We bypassed the anchorage at the Hotel Las Hadas (where ‘10’ starring Bo Derek was filmed) and headed directly for the port at the center of town. As we were came closer to the breakwater we were still scanning the visible harbor debris for the masts of other sailboats but discovered upon entering that we were it. We anchored at the edge of the panga/fishing boat mooring section, just inside the channel markers. Inside the breakwater is very still but there is a lot of large shipping and tug activity so we get wakes occasionally. Nobody has hassled us, nor has officialdom come out to talk to us so presumably we are in an okay spot. The only people who have talked to us are curious fisherman who want to know where we are from/where we are going; a navy boat just motored by (there is a base here) and we just overheard the comment, “Barco de vela! Tranquila!” So basically, people are pretty damned friendly.
We spent our time mostly stocking up on supplies: veggies, ice, beer, Nutella, and Coconugs. Nutella is something I am indifferent to the states but rises in status to a necessity the moment I set foot out of the country; Coconugs are similar to the candy bar Mounds, minus the corn syrup and another 30 odd ingredients. We tell ourselves that they are good “watch snacks” in an attempt to justify the fact that we are buying a box of candy bars. However, this is a lot of bullshit because we generally eat nearly the entire lot before we even get out to sea. (Nutella, by the way, is good for you; it says so right on the container. “Energia de las avellanas; los elementos nutritivos de la leche; rica en proteinas y sales minerales.”)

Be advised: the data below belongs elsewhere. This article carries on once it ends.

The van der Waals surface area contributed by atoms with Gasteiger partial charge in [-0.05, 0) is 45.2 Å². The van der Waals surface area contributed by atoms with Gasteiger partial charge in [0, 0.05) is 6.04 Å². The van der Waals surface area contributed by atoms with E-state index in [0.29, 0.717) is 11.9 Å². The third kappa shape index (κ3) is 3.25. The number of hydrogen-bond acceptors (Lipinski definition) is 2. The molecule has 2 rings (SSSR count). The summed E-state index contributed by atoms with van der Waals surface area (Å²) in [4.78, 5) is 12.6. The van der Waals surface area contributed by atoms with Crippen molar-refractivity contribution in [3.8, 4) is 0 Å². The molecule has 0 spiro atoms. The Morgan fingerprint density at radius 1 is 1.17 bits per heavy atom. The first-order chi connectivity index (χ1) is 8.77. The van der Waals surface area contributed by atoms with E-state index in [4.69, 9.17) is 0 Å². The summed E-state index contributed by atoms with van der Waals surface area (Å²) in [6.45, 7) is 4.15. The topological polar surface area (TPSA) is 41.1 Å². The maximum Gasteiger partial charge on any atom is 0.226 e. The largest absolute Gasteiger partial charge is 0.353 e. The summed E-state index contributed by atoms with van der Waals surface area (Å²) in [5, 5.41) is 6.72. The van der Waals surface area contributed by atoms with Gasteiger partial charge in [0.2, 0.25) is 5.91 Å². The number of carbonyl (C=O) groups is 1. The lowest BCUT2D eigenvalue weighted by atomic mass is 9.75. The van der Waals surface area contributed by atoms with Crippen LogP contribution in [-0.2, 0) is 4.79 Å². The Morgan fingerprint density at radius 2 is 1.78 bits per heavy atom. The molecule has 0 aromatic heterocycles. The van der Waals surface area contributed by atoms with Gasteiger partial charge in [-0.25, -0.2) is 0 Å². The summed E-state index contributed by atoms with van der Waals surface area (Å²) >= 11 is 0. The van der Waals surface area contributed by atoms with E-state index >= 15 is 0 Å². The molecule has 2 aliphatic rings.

We spent a bit of time at the main mercado, buying vegetables, eating lunch in the upstairs food stall section, and just leaning over the railing on the second story and watching the alimentary action.
Aerial view of the mayhem.
One of our favorite street snacks here is the tuba drink served into plastic cups out of quaint gourd jugs by very nice guys who, if asked, will not hesitate to describe in detail exactly how tuba is produced, start to finish, with a little history thrown in, while the bees swarm. (Bees really love tuba.) They congregate along Mexico street at intersections mostly and we have seen them mostly in the early day–i.e., they are not night venders. The tuba is served with a couple spoonfuls of peanuts in the top (if you wish) and has a tangy sweet bready and slightly fermented flavor. It reminded us of kvass (from Russia/Ukraine). We tried a couple of different tubas from different venders and they are actually different. Our favorite was less sweet and had a stronger flavor; the tuba guy said that it was ‘tuba natural’ (but they all say that if you ask), however, this time I think he was serious.
Other notable street food mentions go to El Bigotes Taco stand on M. Galindo near Mexico and the churro dude more on corner. He sells the churros by the piece and they are crispy on the outside and creamy on the inside just like they should be.
Meat, and lingerie.